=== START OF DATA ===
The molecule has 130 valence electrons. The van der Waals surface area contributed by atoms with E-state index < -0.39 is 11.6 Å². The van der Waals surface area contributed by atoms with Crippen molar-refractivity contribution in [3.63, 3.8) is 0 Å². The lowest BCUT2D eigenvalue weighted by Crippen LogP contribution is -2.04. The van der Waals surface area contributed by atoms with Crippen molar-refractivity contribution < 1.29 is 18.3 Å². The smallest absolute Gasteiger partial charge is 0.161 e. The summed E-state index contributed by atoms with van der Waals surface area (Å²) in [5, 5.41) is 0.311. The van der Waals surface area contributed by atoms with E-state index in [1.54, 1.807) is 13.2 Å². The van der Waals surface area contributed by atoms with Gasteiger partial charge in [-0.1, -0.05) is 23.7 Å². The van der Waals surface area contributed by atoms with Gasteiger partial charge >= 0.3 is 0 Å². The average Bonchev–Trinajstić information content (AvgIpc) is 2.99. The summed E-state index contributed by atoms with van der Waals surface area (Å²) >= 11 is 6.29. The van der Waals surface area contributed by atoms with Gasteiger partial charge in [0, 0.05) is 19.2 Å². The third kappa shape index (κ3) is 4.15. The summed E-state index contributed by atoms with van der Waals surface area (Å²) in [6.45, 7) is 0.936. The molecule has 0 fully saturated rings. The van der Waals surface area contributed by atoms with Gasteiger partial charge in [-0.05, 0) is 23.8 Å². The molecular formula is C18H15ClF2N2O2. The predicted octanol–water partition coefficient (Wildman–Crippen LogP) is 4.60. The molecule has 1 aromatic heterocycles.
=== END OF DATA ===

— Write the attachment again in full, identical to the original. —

The molecule has 130 valence electrons. The van der Waals surface area contributed by atoms with E-state index < -0.39 is 11.6 Å². The van der Waals surface area contributed by atoms with Crippen molar-refractivity contribution in [3.63, 3.8) is 0 Å². The lowest BCUT2D eigenvalue weighted by Crippen LogP contribution is -2.04. The van der Waals surface area contributed by atoms with Crippen molar-refractivity contribution < 1.29 is 18.3 Å². The smallest absolute Gasteiger partial charge is 0.161 e. The summed E-state index contributed by atoms with van der Waals surface area (Å²) in [5, 5.41) is 0.311. The van der Waals surface area contributed by atoms with E-state index in [1.54, 1.807) is 13.2 Å². The van der Waals surface area contributed by atoms with Gasteiger partial charge in [-0.1, -0.05) is 23.7 Å². The van der Waals surface area contributed by atoms with Gasteiger partial charge >= 0.3 is 0 Å². The average Bonchev–Trinajstić information content (AvgIpc) is 2.99. The summed E-state index contributed by atoms with van der Waals surface area (Å²) >= 11 is 6.29. The van der Waals surface area contributed by atoms with Gasteiger partial charge in [0, 0.05) is 19.2 Å². The third kappa shape index (κ3) is 4.15. The summed E-state index contributed by atoms with van der Waals surface area (Å²) in [6.45, 7) is 0.936. The molecule has 0 fully saturated rings. The van der Waals surface area contributed by atoms with Gasteiger partial charge in [-0.05, 0) is 23.8 Å². The molecular formula is C18H15ClF2N2O2. The predicted octanol–water partition coefficient (Wildman–Crippen LogP) is 4.60. The molecule has 1 aromatic heterocycles.